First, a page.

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Tom O’Connor helped save panto after IRA bomb blast

Linehan pays tribute to ‘absolute gent’

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Tom O'Connor

Tom O'Connor

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John Linehan

John Linehan

A poster for Tom's Belfast panto

A poster for Tom's Belfast panto

File photo dated 16/06/2001 of Hosts Esther McVey and Tom O'Connor during the The Heritage Foundation Awards at The Grosvenor House Hotel in London. Comedian Tom O’Connor has died aged 81, his family has announced. Issue date: Sunday July 18, 2021. PA Photo. See PA story DEATH OConnor. Photo credit should read: Stefan Rousseau/PA Wire

File photo dated 16/06/2001 of Hosts Esther McVey and Tom O'Connor during the The Heritage Foundation Awards at The Grosvenor House Hotel in London. Comedian Tom O’Connor has died aged 81, his family has announced. Issue date: Sunday July 18, 2021. PA Photo. See PA story DEATH OConnor. Photo credit should read: Stefan Rousseau/PA Wire

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Tom O'Connor

PANTO legend John Linehan has paid a moving tribute to comedian Tom O’Connor, who defied IRA bombers to ensure that the show went on at Christmas in Belfast 30 years ago.

The Liverpool funnyman died in hospital last week aged 81 after a 14-year battle with Parkinson’s disease.

The maths teacher turned entertainer was hailed a hero in Belfast in December 1991 after a Provo bomb badly damaged the Grand Opera House, where he and John, aka May McFettridge, were due to appear in Babes in the Wood.

The 1,000lb bomb also wrecked part of the Europa Hotel and the headquarters of the Ulster Unionist Party.

The device exploded in Glengall Street 25 minutes after a telephone warning, with the security forces having to evacuate hundreds from the area beforehand

Twenty-three people, including 13 police officers, were hurt by the blast.

It was quickly apparent that the devastation to the Grand Opera House was so severe that it would not be possible for the pantomime to go ahead.

However, rather than heading back home, Tom stayed on in Belfast and, along with John, resolved to search for an alternative venue to stage the panto, which also starred Downtown Radio’s Candy Devine and the late actor John Hewitt.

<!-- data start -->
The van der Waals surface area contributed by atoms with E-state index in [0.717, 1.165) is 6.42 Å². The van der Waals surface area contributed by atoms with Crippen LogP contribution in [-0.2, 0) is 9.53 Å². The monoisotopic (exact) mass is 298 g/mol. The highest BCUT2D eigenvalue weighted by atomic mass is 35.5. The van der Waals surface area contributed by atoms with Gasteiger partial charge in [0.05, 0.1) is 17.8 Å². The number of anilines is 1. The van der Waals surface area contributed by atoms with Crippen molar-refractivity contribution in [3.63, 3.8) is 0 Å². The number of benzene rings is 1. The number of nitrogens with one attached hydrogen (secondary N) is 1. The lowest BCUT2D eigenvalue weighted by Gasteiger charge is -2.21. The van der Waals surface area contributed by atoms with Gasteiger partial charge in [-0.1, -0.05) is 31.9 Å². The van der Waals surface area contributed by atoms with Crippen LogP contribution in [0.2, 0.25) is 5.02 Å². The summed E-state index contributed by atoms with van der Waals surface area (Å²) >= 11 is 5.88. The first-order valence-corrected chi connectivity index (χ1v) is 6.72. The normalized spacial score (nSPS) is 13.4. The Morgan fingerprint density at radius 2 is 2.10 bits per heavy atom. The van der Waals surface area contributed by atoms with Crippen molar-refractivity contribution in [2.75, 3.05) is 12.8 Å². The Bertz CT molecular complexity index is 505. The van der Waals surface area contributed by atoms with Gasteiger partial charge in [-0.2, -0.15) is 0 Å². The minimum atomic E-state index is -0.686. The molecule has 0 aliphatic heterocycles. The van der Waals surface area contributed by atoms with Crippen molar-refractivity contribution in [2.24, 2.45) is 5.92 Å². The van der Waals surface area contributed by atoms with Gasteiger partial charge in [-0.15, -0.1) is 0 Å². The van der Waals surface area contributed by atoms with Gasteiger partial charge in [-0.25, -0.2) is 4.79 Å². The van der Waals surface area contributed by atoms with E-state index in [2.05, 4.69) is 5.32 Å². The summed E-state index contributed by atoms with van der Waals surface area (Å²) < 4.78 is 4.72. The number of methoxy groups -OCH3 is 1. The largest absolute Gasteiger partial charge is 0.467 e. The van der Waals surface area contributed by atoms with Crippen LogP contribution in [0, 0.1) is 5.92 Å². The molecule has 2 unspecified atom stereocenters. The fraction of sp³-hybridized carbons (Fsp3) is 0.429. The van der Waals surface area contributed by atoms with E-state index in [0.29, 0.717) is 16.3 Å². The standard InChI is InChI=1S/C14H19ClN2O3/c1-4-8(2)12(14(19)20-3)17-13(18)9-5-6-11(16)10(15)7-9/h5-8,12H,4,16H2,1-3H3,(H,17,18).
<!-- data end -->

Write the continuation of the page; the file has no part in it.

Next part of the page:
The management at the La Mon Hotel in Castlereagh, which had been the scene of one of Northern Ireland’s worst terrorist outrages in 1978 when 12 people were killed, offered their facilities.

While they were unable to stage Babes in the Wood, the actors went ahead with a scaled-down version of Aladdin that played in front of packed houses after opening on Christmas Eve and ran for four weeks.

“Tom could easily have done what others did and got out of Belfast, but he didn’t want to let people here down, so we set about finding a new way to stage a panto,” John said.

“Aladdin was all very hastily put together, but the audiences seemed to enjoy it and there was a deep sense of gratitude that a show did go on.

“We even ensured that disabled children, who always loved the pantomimes, were able to see the show at La Mon.


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John Linehan

John Linehan

John Linehan

“It wasn’t quite the spectacular that audiences were used to at the Opera House and there wasn’t quite as big a band, but Tom pulled out all the stops to make sure that the panto was entertaining from start to finish.

“That was typical of him. He was a complete professional and an absolute and genuine gentleman as well.

“There were no airs and graces about him and he always took the time to meet and greet people after the show. He had a smile and a special word for everyone. On a personal level, Tom and I got on really well and every year he sent a Christmas card to the Opera House.

“There just seemed to be more and more names on the Christmas card every year.”

The English entertainer rose to fame on the talent show Opportunity Knocks, which he won three times before going on to host quizzes including Name That Tune.

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A poster for Tom's Belfast panto

A poster for Tom's Belfast panto

A poster for Tom's Belfast panto

He leaves a wife, four children, 16 grandchildren and a great-granddaughter.

O’Connor’s daughter-in-law Denise Lewis, the former gold medal Olympian, said his “whole mantra was about making people laugh”.

She added: “He lived with Parkinson’s for about 14 years and we saw him coping very well, [but] in the latter couple of years, it really started to take a hold. It’s tragic, but without a doubt, Tom always tried to make light of it.


“Even at the end, when he [was losing] his battle with the disease, you could see that spark in his eyes, that humour still coming through those eyes of his right to the end.”



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